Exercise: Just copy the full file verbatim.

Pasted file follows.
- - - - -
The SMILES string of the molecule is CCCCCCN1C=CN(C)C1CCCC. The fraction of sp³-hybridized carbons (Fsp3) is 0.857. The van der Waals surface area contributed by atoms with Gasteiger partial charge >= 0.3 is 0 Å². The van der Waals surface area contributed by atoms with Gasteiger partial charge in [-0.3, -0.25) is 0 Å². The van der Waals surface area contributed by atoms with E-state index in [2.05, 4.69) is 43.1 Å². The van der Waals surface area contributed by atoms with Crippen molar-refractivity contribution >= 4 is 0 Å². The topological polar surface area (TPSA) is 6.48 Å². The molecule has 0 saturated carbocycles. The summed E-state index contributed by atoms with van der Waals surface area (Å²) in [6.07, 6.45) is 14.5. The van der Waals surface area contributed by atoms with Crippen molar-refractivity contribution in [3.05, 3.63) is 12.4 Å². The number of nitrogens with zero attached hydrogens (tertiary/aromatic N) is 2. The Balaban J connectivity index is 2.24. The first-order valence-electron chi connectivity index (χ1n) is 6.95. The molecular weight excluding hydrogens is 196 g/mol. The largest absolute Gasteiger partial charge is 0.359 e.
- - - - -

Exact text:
The SMILES string of the molecule is CCCCCCN1C=CN(C)C1CCCC. The fraction of sp³-hybridized carbons (Fsp3) is 0.857. The van der Waals surface area contributed by atoms with Gasteiger partial charge >= 0.3 is 0 Å². The van der Waals surface area contributed by atoms with Gasteiger partial charge in [-0.3, -0.25) is 0 Å². The van der Waals surface area contributed by atoms with E-state index in [2.05, 4.69) is 43.1 Å². The van der Waals surface area contributed by atoms with Crippen molar-refractivity contribution >= 4 is 0 Å². The topological polar surface area (TPSA) is 6.48 Å². The molecule has 0 saturated carbocycles. The summed E-state index contributed by atoms with van der Waals surface area (Å²) in [6.07, 6.45) is 14.5. The van der Waals surface area contributed by atoms with Crippen molar-refractivity contribution in [3.05, 3.63) is 12.4 Å². The number of nitrogens with zero attached hydrogens (tertiary/aromatic N) is 2. The Balaban J connectivity index is 2.24. The first-order valence-electron chi connectivity index (χ1n) is 6.95. The molecular weight excluding hydrogens is 196 g/mol. The largest absolute Gasteiger partial charge is 0.359 e.